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A win-win situation

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DeRon Brown may end up playing professional football, or he may be behind the latest application you use on your smart gadgets. It’s his choice.

By Craig Worrell, Sports Editor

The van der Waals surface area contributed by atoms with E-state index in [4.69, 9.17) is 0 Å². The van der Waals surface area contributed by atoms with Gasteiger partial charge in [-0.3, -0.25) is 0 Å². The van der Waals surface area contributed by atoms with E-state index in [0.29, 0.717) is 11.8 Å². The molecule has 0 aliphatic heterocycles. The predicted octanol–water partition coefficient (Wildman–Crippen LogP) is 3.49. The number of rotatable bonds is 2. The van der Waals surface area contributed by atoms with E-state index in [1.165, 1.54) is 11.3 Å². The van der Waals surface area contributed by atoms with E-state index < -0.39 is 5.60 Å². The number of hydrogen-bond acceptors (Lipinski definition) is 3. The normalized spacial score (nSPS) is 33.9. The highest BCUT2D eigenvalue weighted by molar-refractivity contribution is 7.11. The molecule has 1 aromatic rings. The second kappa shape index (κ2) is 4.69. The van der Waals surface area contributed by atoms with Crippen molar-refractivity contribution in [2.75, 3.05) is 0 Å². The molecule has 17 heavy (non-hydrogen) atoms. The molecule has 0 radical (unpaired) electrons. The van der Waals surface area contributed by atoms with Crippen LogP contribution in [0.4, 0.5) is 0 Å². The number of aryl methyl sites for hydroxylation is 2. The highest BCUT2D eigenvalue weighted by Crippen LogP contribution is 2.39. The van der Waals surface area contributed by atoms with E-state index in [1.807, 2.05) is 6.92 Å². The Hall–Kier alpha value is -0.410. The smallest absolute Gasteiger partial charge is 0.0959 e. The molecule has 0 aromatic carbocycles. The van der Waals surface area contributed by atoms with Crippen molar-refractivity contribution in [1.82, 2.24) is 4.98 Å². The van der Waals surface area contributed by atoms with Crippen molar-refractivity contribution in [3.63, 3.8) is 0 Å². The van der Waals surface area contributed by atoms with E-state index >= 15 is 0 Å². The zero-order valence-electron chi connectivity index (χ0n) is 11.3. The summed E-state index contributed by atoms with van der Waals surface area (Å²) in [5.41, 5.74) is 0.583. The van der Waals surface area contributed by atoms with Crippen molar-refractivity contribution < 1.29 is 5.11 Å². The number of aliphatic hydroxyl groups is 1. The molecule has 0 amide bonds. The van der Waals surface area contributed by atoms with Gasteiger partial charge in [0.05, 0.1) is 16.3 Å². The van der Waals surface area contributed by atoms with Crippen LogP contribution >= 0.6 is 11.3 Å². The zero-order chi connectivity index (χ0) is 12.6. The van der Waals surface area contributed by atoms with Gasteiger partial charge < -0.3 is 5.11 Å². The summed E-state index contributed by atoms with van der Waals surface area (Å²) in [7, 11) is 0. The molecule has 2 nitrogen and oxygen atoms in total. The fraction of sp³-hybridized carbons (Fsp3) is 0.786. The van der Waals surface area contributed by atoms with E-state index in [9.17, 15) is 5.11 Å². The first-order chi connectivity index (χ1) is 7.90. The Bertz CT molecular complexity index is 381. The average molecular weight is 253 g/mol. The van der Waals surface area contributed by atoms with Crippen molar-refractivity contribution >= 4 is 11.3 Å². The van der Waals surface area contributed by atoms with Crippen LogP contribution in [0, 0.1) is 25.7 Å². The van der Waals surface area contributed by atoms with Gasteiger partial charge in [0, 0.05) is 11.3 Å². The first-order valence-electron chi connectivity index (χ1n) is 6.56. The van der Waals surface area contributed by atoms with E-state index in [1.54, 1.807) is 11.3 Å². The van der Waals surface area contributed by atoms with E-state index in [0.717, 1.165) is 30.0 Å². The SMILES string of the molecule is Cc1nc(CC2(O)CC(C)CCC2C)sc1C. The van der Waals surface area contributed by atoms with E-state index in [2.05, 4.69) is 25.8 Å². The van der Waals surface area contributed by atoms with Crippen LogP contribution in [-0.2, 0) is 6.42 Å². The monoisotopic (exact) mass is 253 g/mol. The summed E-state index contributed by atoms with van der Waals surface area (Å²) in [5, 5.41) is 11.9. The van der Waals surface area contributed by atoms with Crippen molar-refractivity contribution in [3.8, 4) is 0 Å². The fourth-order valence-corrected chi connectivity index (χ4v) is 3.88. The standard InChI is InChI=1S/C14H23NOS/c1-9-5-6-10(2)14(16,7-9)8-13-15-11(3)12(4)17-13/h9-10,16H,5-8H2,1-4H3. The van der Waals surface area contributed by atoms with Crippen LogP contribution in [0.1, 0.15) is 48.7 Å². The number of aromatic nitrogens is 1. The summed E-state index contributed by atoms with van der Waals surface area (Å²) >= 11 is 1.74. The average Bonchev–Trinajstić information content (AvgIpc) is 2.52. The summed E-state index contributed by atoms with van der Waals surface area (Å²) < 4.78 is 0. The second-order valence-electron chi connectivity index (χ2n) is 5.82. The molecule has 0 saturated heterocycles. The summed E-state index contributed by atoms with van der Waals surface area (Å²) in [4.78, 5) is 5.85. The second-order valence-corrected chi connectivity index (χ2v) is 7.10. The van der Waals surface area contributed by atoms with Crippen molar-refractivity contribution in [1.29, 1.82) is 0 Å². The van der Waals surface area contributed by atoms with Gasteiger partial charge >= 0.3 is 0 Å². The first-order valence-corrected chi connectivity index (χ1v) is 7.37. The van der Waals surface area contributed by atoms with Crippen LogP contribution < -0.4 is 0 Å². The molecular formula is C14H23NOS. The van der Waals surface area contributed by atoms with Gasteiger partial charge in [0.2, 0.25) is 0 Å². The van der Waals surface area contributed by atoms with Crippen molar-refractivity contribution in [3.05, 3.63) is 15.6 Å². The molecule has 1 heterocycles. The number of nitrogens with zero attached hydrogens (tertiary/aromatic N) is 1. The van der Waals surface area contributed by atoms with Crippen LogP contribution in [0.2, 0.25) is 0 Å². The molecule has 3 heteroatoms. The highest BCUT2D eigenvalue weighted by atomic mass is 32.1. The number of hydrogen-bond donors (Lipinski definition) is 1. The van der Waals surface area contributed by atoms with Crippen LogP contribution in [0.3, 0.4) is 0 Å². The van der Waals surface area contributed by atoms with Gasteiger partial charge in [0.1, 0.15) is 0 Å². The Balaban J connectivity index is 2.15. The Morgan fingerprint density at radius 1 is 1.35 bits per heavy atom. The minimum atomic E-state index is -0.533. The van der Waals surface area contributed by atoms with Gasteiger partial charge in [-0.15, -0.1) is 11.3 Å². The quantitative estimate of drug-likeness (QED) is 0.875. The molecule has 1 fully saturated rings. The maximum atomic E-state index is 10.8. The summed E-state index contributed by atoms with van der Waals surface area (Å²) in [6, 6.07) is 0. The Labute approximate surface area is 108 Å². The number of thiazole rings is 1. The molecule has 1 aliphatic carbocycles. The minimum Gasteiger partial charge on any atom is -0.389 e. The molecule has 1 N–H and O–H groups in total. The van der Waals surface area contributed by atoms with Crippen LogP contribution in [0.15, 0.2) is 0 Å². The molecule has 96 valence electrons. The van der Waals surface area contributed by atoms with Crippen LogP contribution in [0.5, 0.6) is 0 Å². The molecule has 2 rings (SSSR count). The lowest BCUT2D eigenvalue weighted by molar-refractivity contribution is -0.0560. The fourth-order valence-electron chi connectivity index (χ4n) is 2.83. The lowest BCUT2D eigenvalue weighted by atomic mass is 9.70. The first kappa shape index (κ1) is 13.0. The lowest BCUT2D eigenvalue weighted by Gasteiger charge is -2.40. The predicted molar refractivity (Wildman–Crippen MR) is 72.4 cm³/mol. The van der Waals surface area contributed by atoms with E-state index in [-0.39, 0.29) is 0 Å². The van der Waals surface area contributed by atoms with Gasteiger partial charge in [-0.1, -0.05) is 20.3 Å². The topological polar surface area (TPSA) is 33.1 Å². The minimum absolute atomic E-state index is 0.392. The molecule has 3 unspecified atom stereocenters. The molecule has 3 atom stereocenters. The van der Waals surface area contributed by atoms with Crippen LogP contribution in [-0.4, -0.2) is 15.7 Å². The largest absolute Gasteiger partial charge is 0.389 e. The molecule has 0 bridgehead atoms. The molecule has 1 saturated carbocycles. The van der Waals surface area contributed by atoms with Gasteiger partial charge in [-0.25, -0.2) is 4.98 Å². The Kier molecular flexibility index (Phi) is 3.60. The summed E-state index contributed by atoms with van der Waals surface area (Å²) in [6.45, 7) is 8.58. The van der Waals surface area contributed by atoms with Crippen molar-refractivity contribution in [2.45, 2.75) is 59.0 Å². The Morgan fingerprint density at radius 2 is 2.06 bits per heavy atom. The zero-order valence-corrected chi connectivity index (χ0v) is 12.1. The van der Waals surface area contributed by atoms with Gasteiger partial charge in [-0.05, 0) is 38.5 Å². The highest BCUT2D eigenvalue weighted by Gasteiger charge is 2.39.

Life is full of choices. DeRon Brown has had his share of choices, and so far, it all seems to have worked out pretty well for the former Grayson County multi-sport athlete. As a high school runningback drawing interest from bigger programs such as Davidson, Cornell, Princeton and Pennsylvania, Brown instead decided to play for one of Division III’s less stellar programs, wisely choosing to place academics ahead of athletics. His decision to accept an invitation to drive 14 hours (and pay his own travel, meal and lodging expenses) to play in a little-noticed game in front of a sparse crowd on a miserably wet and cold December day, that worked out well, also. And now, a few short months away from earning a college degree, Brown faces more options. There isn’t a bad one among them.   Boston-bound Brown’s choice of colleges was a no-brainer, pardon the pun. You simply don’t turn down an opportunity to obtain a world-class education at the Massachusetts Institute of Technology. The Ivy League schools were an attractive option, but as one of Brown’s high school coaches once said, Harvard is where kids go who can’t get into M.I.T. Located a couple of miles from Boston in Cambridge, Mass., the institution is culturally, academically and socially about as far away from Independence, Va., as it is geographically. Grayson County High is a fine secondary school, but not many public schools could prepare a country boy from Galax for what was to come. “My freshman year, coming from a public school and going to the best institution, it was really tough at first because the workload is very heavy,” said Brown. “I didn’t come from as rigorous an academic background as people who came from magnet schools or prep schools.” A summer transition program before his freshman year gave him a taste of what was expected academically at a place where keeping up with the schoolwork has been compared to drinking water from a fire hose. “But if you can get into the school you can definitely get through it,” Brown said. “Some people may have to work a lot more than others, but I wasn’t afraid I couldn’t make it through it. I was pretty confident that if I could get in, I could do the work. It’s been really hard at times, the tests are really hard, but I was confident I could get through it.” That’s from a student’s perspective, before factoring in the responsibilities of playing football. Class time, labs and two hours of practice takes a pretty big chunk out of the day, and Brown would often find himself in the books and hour or two past midnight.    Like a broken record Coaches at M.I.T. didn’t know it in the fall of 2006, but the freshman from rural Southwest Virginia would some day destroy the school’s record books. Despite playing for a program that had averaged three wins per year since it resurrected football as a varsity sport in 1989, Brown led the nation in rushing at the end of the regular season as a junior, and was poised to repeat the accomplishment as a senior until leaving his final game in the first quarter with an injury after nine carries netted just three yards. It’s easier to list the school rushing records he does not hold (single game rushing yards, career rushing average). But for the sake of thoroughness,  Brown will graduate as the Engineers’ record-holder in  career rushing yards (4,141), attempts (764) and touchdowns (38), single season rushing yards (1,818), attempts (275) and touchdowns (22), single game touchdowns (4, twice) and single game rushing attempts (41). The career records are fairly safe, as Brown shattered those marks while still a junior.   A first among firsts Brown’s accomplishments on the football field earned him an invitation to the inaugural D3 Senior Classic, a first-ever all-star game for Division III players, held last Saturday. Like his choice of colleges, accepting the invitation was a no-brainer, as the event was held in Division III TitleTown, otherwise known as Salem. “One of the biggest reasons I wanted to play in it,” Brown said, “was when I found out it was going to be in Salem. I was like, wow, it’ll be really close to home and people can come out and see me play who haven’t seen me in four years if they want to. My family could all come out. It was great being back home in Virginia.” Brown stayed at his parents’ home in Galax, unlike other players who drove from as far away as Texas and the Dakotas, staying in hotels, footing their own bill the whole time. Accustomed to toting the ball 30 times a game, Brown got eight carries Saturday. After just two rushes in a scoreless first half, he became the answer to a trivia question when he bulled in from a yard away for the game’s first points, leading the North to a 14-0 win over the South. “That was awesome,” Brown said. “Twenty years from now I can say, yeah, I scored the first touchdown in the first game. It’s pretty cool.” The trip south from Boston served a dual purpose for many players – fulfilling a desire most athletes have to take the field one last time, plus getting the chance to impress some pro scouts in attendance. “I was hoping I’d be able to draw some attention, but I also knew I wasn’t going to get that many touches because we had so many runningbacks,” he said. All of Brown’s carries were between the tackles, and the 5-8, 186-pounder didn’t get a chance to show off his speed, which is somewhere in the 4.4-second range in the 40. “I think I played well, and the carries I had, I ran hard,” he said. (Brown’s speed can be seen on YouTube by searching ‘Crosstown Brown.’)   Gainful employment There is a place for 5-8 runningbacks in the NFL (see: Darren Sproles), which brings Brown to his current set of options. He definitely plans on trying to play at the next level, expects to participate in some pro days and hopefully be invited to an NFL scouting combine. Just how to go about it, though, is a new one on him. “If you had asked me, DeRon, are you going to enter the draft? I would have said, I don’t even know how you do that,”  he said. “I’m trying to learn about it, talking to my coach to see how I can get to some pro days. “I love what I do. I love computer engineering and I love writing software, but if I could play football for a couple of years, that would be a dream come true. I talked to my dad at the beginning of the season, and he said ‘If the door is open, take it.’ I don’t want to be two years from now, a year from now, thinking, what if I had tried? Just making it to training camp would be a huge success.” Success is in his future, whether it involves football or not. Brown interned two summers ago in San Francisco and worked in London last summer. He began working a couple of months ago for a startup company called Starstreet, and has already written applications in use on the Web and in mobile devices such as the Android phone. “I’ve had the chance to work in England, I’ve had the chance to work in California, I’ve learned a lot about how much knowledge I can gain,” he said. “Coming into college I didn’t know anything at all about computer engineering. But you learn how to learn.” Brown plans to see how far he and football can take each other, then find his niche in the real world. Or the virtual one, as the case may be. He’s interviewed with some of the software giants, but would prefer working with a startup company and envisions himself in San Francisco, Boston or New York City. “It’s kind of like a team,” he said of his early experiences with Starstreet. “You’ve got a really strong group of guys and you’re working to create this product. It’s really high energy and you also know that what you’re working on will be in the product, where if you’re working for a large corporation you might not know if the work you’re doing is going to be in the product.” So if the NFL doesn’t work out, that M.I.T. degree won’t exactly be gathering dust. He can do with it as he chooses.